Rethinking General Education: Too Many Options?

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Series: Costs Down, Quality Up

Historically, initiatives to improve quality have also meant added cost—smaller class sizes, more faculty who conduct research, etc.—but this is no longer a sustainable model for all institutions. What are the innovations that can actually drive the cost to educate a student lower while driving critical outcomes like student success and completion higher? This series offers provocative questions that challenge the cost-quality paradigm and the old ways of managing institutional strategy and growth.

Also in this series:
Why Good is Still the Enemy of Great for Most Colleges and Universities

by Robert C. Dickeson, President Emeritus, University of Northern Colorado

After a visit to a university campus, I received the following inquiry from one of its academic leaders:

Bob, when you visited, you mentioned that we have too many GE course options. We are taking a look at this. What are the advantages of decreasing the number of options? Is this a resource question? What if the course is part of a major? Is there a problem including it as a GE distribution as well?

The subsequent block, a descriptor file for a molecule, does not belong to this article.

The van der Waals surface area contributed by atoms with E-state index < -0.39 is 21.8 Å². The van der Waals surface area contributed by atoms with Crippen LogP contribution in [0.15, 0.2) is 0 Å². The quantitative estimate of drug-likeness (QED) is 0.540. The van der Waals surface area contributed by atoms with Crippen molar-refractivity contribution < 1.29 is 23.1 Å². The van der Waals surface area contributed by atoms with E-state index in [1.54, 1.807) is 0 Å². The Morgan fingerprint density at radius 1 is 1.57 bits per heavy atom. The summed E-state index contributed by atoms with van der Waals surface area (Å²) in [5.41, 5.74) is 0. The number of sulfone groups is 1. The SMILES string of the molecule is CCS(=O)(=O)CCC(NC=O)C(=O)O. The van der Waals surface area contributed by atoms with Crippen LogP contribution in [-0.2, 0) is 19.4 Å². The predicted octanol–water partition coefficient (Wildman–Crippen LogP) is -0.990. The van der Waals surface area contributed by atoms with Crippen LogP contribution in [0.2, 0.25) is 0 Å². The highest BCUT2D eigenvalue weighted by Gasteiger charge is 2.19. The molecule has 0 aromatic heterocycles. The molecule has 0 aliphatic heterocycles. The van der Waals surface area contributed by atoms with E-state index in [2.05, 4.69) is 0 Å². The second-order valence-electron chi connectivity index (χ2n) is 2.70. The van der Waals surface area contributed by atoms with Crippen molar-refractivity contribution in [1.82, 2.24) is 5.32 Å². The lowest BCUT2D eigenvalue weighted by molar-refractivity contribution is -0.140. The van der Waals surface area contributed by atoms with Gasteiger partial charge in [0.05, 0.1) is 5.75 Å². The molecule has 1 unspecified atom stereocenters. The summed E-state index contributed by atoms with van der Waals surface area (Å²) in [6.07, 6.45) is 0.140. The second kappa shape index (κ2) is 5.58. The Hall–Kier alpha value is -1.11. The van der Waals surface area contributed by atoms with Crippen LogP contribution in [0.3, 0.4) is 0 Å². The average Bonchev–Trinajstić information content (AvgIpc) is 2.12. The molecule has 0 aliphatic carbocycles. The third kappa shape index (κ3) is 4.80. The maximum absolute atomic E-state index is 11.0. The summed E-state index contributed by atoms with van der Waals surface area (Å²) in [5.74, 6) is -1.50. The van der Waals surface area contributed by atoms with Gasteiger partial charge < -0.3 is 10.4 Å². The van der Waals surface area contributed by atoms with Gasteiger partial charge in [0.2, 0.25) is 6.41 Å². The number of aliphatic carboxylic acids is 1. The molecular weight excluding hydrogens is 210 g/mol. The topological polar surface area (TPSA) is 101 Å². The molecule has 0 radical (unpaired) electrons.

This inquiry deserves a serious response and, as it also affects academic sensibilities on other college and university campuses, I thought I’d write a fuller response. In this article, I will speak briefly to:

  1. Why general education is critical
  2. Why general education has gone astray
  3. Why this is an issue of resources, not just quality
  4. Specific, practical suggestions for reviewing the general education curriculum


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